Book Review | The Knight Family Legacy
Author: Marilyn R. Hill-Sutton
This is an incredibly detailed, meticulously researched piece of historical writing. I should emphasize that this is not a novel, more of a record of one family’s struggle to claim their rightful inheritance. I would liken it to a textbook for a course on the Civil War or early law.
Major John Knight, Jr. died in 1886, without a written will. He called five witnesses to his deathbed and gave an oral (or noncupative) will. He left all his estate to his former slaves. His mistress and their children. Because they were all owned by his estate before the Civil War, they all had the surname Knight. His only son, Jacob, took up the challenge and successfully followed the will through the courts of law and satisfied his father’s last wishes.
The early part of this book covers Major Knight’s parents, John Sr. and Hollon, their deaths and the settlement of their estates. The lists of the assets of their plantation is a little unsettling to read, as their slaves are listed along with their other livestock with their values. Let’s see: cow, pig, negro male, ox cart, horse, negro woman, chickens… Even the children are listed as being worth $200 each. It saddened me to read this but at the same time it was morbidly fascinating to find that the cost of seven slaves accounted for more than half of their wealth at an appraised value of $2,825. Their land alone was valued at $1,000. The entire estate was valued $5,756.25.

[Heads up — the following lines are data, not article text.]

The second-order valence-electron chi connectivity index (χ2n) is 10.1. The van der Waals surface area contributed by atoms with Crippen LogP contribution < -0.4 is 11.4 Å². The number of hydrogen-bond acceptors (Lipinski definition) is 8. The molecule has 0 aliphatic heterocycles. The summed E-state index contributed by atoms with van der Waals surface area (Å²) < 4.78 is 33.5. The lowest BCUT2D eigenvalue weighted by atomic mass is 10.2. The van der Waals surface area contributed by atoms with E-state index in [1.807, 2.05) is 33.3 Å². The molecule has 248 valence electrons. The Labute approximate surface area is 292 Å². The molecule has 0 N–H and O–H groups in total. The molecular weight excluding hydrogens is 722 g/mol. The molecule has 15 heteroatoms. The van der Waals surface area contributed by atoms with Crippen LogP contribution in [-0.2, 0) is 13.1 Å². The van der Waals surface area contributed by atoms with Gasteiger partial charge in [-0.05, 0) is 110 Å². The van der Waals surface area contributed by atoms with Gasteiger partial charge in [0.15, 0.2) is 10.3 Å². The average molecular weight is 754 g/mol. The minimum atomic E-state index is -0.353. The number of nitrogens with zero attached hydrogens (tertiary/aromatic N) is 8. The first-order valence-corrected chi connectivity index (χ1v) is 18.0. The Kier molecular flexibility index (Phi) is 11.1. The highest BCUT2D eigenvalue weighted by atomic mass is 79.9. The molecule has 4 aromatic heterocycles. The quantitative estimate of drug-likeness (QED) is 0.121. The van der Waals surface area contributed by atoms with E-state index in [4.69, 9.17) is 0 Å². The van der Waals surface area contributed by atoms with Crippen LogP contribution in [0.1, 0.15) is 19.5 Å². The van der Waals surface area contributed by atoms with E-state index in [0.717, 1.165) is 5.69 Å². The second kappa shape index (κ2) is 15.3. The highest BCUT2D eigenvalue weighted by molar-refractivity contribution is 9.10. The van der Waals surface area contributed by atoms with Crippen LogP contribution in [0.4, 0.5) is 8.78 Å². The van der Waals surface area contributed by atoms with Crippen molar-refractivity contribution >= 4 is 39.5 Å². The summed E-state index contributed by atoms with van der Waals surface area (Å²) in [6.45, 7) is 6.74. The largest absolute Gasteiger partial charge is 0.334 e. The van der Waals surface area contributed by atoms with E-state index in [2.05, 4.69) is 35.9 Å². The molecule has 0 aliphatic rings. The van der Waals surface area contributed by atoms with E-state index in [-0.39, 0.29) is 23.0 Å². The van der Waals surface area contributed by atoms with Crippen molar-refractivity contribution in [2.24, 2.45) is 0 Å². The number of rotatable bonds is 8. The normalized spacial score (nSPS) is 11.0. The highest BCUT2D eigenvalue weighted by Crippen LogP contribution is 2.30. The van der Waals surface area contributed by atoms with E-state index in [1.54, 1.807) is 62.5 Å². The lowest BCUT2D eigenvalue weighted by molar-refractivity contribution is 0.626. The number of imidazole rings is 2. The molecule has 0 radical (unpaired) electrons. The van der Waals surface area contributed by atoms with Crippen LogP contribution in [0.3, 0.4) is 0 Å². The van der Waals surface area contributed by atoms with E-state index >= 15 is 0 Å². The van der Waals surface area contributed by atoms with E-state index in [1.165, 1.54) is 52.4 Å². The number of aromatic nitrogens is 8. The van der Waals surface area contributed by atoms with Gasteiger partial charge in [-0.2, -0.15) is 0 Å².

The book goes on to cover Major Knight’s career in the Confederate army and his involvement in the Civil War. After the war ends, and the slaves were freed, the author details the lives of Violet, John’s forbidden love for her and their children. His untimely death by a horse buggy accident and his determination to see his unconventional family rightly settled was controversial for the time. The courts took over 5 years to settle the estate of John Knight Jr.
If you have an interest in the Civil War, law or the history involving the emanicipation of the slaves of the South, this book is for you. Marilyn R. Hill-Sutton is the wife of one of John Knight’s descendants and has laid out an invaluable piece of American history for them and for all whose families have any connection to the Southern United States.
*I received a copy of this book to review but I was not financially compensated in any way. The opinions expressed are my own and are based on my observations while reading this novel.*